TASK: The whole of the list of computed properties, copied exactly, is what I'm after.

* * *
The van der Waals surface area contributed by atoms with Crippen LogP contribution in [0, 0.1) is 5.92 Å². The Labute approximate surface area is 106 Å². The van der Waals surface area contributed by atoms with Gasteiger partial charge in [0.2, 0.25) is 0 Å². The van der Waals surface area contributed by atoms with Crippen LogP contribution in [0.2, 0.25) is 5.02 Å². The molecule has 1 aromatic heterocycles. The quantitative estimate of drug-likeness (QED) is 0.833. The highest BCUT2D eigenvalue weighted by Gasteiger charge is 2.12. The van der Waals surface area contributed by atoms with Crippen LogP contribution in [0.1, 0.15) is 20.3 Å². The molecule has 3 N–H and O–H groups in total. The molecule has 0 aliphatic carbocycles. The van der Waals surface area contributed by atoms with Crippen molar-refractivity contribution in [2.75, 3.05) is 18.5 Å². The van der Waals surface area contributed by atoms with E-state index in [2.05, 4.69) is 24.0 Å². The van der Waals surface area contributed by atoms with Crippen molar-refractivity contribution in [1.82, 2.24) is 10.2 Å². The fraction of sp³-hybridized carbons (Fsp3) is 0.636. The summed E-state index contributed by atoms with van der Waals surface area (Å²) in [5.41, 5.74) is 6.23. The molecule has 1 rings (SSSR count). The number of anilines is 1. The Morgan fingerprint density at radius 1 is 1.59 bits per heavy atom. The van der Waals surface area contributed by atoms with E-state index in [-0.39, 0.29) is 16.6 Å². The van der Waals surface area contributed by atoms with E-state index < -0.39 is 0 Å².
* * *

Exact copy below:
The van der Waals surface area contributed by atoms with Crippen LogP contribution in [0, 0.1) is 5.92 Å². The Labute approximate surface area is 106 Å². The van der Waals surface area contributed by atoms with Gasteiger partial charge in [0.2, 0.25) is 0 Å². The van der Waals surface area contributed by atoms with Crippen LogP contribution in [0.2, 0.25) is 5.02 Å². The molecule has 1 aromatic heterocycles. The quantitative estimate of drug-likeness (QED) is 0.833. The highest BCUT2D eigenvalue weighted by Gasteiger charge is 2.12. The van der Waals surface area contributed by atoms with Crippen LogP contribution in [0.1, 0.15) is 20.3 Å². The molecule has 3 N–H and O–H groups in total. The molecule has 0 aliphatic carbocycles. The van der Waals surface area contributed by atoms with Crippen molar-refractivity contribution in [2.75, 3.05) is 18.5 Å². The van der Waals surface area contributed by atoms with E-state index in [2.05, 4.69) is 24.0 Å². The van der Waals surface area contributed by atoms with Crippen molar-refractivity contribution in [1.82, 2.24) is 10.2 Å². The fraction of sp³-hybridized carbons (Fsp3) is 0.636. The summed E-state index contributed by atoms with van der Waals surface area (Å²) in [5.41, 5.74) is 6.23. The molecule has 1 rings (SSSR count). The number of anilines is 1. The Morgan fingerprint density at radius 1 is 1.59 bits per heavy atom. The van der Waals surface area contributed by atoms with E-state index in [-0.39, 0.29) is 16.6 Å². The van der Waals surface area contributed by atoms with E-state index < -0.39 is 0 Å².